Tokuda, N. and R. B. Levy. 1,25-dihydroxyvitamin D-3 stimulates phagocytosis but suppresses HLA-DR and CD13 antigen expression in human mononuclear phagocytes. Proceedings Of The Society For Experimental Biology And Medicine. 211:244-250, 1996.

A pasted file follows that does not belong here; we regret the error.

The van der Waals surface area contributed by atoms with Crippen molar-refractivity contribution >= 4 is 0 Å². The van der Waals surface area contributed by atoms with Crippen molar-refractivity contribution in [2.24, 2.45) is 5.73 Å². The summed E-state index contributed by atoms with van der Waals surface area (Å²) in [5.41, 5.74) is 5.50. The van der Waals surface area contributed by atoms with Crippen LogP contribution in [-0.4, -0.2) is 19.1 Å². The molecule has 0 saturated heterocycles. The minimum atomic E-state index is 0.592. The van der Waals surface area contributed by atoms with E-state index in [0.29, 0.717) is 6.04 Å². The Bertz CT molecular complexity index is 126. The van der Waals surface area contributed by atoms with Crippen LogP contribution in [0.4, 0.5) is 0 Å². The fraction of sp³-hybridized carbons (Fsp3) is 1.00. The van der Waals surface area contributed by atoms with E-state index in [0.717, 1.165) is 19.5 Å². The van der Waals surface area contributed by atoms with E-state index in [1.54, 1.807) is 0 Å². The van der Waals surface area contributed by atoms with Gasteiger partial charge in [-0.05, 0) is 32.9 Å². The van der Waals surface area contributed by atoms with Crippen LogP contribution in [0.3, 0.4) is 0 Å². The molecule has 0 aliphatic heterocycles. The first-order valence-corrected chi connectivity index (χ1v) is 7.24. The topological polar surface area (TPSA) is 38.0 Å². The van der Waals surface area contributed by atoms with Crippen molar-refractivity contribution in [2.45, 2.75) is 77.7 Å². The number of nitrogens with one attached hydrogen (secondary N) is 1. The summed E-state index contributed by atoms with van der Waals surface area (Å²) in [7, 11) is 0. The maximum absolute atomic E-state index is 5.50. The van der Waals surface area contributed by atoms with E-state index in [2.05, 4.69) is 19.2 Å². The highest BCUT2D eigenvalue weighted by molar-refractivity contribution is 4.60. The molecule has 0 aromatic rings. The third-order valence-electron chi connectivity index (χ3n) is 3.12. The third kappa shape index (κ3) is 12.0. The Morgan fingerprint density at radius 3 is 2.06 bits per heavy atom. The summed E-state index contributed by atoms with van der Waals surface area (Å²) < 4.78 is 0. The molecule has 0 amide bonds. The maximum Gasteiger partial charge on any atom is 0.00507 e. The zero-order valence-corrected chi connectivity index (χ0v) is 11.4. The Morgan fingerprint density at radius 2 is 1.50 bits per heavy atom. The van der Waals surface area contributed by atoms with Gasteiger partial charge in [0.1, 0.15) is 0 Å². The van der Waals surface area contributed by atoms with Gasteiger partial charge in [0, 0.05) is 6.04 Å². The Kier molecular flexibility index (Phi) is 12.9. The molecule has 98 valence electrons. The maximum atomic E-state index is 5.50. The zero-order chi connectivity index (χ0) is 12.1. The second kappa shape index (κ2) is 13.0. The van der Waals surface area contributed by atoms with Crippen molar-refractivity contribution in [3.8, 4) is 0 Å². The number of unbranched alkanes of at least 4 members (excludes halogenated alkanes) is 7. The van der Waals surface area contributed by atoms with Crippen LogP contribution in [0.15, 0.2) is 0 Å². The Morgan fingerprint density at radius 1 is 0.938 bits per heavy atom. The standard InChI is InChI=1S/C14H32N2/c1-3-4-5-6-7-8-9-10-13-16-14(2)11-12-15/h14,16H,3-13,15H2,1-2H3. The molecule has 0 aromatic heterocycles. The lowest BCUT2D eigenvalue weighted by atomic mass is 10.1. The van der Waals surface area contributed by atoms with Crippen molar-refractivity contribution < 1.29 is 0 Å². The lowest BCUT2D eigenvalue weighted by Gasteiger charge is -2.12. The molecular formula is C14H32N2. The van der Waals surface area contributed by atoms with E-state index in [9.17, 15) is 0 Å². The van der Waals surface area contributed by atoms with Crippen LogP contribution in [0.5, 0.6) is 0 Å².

This study investigated the regulatory activity of 1,25-dihydroxyvitamin D-3 (1,25-[OH]D-2(3)) on phagocytic cells obtained from normal human peripheral blood, Flow cytometric analysis enabled identification of two discrete populations of cells, one predominantly monocytes (''monocyte'' gate) and one containing primarily lymphoid and other cell types (''lymphoid'' gate). The monocyte-associated antigens CD13 and CD33 were highly expressed by cells in this monocyte gate and used to monitor this population. Following 5 days of culture, cells in the monocyte gate manifested high phagocytic activity as determined by ingestion of fluorescent carboxyl microspheres and exhibited high expression of class II HLA-DR products. 1,25-(OH)(2)D-3 profoundly upregulated phagocytic activity while downregulating HLA-DR antigen expression on the cells in the monocyte gate. Moreover, 1,25-(OH)(2)D-3 also reduced cell surface CD13 expression on the cells with low but not high phagocytic activity In this gate, Proportional activities by the 1,24-(OH)(2)D-3 and 24,25-(OH)(2)D-3 metabolites indicated the regulatory effects are likely mediated by the 1,25-(OH)(2)D-3 receptor (VDR). Prostaglandin E(2) (PGE(2)), a known modulator of monocyte/macrophage activity also markedly inhibited HLA-DR expression while enhancing the phagocytic activity of cells in the monocyte gate. In contrast to 1,25-(OH)(2)D-3, PGE(2) clearly upregulated CD13 expression in cells with high phagocytic activity. Since indomethacin, an inhibitor of PGE(2) synthesis, failed to reverse the 1,25-(OH)(2)D-3 induced inhibitory effect on HLA-DR expression, this effect is apparently not mediated through endogenous PGE(2) synthesis. Based on these findings we speculate that 1,25-(OH)(2)D-3 may be capable of acting as both an upregulating agent during natural immunity via the enhancement of phagocytosis by monocyte/macrophage populations and as a ''downregulator'' during acquired immune responses via an inhibitory effect on MHC class II antigen expression by professional antigen-presenting cells.